The Voting Rights Act of 1965, a pivotal moment in the civil rights movement, outlawed many of the established legal barriers, but its impact has been reduced by another barrier that disproportionately affects African Americans: voting restrictions placed on people convicted of a felony.

Florida has been particularly aggressive in denying voting rights to people with felony convictions and is also home to one of the most substantial community-driven voting rights restoration efforts in recent history.

Fourteen percent of Florida’s adult population have a felony record, giving the state one of the largest concentrations of the approximately 6 million people in the United States with a felony record who cannot vote. Nearly 1 in 3 of those disenfranchised in Florida are black, significantly higher than the US average of 1 in 13. Floridians with a felony conviction must wait five to seven years after completing their sentence to apply for restoration of their voting rights.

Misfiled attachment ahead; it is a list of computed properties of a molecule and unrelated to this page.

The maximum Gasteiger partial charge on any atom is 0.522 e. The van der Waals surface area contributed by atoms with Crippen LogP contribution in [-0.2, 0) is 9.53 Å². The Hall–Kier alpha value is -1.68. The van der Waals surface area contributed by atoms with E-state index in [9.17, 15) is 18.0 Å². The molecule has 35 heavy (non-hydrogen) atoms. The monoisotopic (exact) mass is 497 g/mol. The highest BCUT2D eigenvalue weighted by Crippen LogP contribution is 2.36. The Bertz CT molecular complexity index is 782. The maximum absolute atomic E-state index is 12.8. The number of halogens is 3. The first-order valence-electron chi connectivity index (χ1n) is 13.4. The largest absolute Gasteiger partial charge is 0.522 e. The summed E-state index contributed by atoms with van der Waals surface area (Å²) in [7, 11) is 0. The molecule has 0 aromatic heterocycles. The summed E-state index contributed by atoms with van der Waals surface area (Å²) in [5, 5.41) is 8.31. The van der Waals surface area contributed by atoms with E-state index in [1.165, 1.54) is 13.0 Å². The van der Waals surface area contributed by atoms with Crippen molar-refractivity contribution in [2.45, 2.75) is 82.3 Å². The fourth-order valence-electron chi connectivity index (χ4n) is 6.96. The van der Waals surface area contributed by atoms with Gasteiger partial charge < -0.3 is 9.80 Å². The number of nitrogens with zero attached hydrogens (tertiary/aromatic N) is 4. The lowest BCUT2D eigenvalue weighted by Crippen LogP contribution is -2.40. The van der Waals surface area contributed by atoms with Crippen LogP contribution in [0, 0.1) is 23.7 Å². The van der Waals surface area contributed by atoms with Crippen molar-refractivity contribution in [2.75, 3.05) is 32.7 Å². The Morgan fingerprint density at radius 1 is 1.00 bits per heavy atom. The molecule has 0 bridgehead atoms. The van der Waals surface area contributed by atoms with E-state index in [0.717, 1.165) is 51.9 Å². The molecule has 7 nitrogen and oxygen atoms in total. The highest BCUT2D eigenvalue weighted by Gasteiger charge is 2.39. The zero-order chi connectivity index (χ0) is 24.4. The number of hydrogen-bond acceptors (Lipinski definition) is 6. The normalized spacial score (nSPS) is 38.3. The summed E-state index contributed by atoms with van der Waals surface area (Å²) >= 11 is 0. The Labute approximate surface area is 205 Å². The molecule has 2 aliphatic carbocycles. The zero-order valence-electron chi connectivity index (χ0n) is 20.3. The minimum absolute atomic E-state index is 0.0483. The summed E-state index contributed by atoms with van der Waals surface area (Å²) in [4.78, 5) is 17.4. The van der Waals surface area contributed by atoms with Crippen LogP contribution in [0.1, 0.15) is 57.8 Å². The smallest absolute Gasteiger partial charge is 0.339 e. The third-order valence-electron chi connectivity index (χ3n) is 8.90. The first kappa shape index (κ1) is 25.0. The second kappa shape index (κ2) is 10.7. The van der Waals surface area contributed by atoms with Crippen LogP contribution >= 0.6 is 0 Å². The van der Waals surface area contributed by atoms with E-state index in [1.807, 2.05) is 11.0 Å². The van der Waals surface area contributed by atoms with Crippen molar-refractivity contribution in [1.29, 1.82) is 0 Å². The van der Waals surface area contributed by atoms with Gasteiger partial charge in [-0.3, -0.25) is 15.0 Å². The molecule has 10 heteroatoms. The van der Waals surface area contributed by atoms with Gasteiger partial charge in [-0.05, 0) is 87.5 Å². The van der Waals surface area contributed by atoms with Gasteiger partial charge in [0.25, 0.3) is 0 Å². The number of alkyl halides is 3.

Restoration of voting rights can have individual- and community-level effects. At the individual level, incarceration compromises the civic participation of justice-involved people by physically separating them from their communities, but this civic diminishment persists through restrictions on voting rights. The right to vote can have positive reintegration impacts for people returning to their communities from jail or prison.

At the community level, incarceration and justice involvement are physically concentrated, which means restrictions on civic participation in general, and voting rights specifically, are also geographically concentrated.

Citizens’ ability to participate in the democratic process, a staple of US government, is still denied to millions of people who desire to vote. Keeping people with felony convictions from voting tells them they are not fully vested members of the community and the nation.

Read the full article about Americans voting rights by Travis Reginal and Jesse Jannetta at Urban Institute.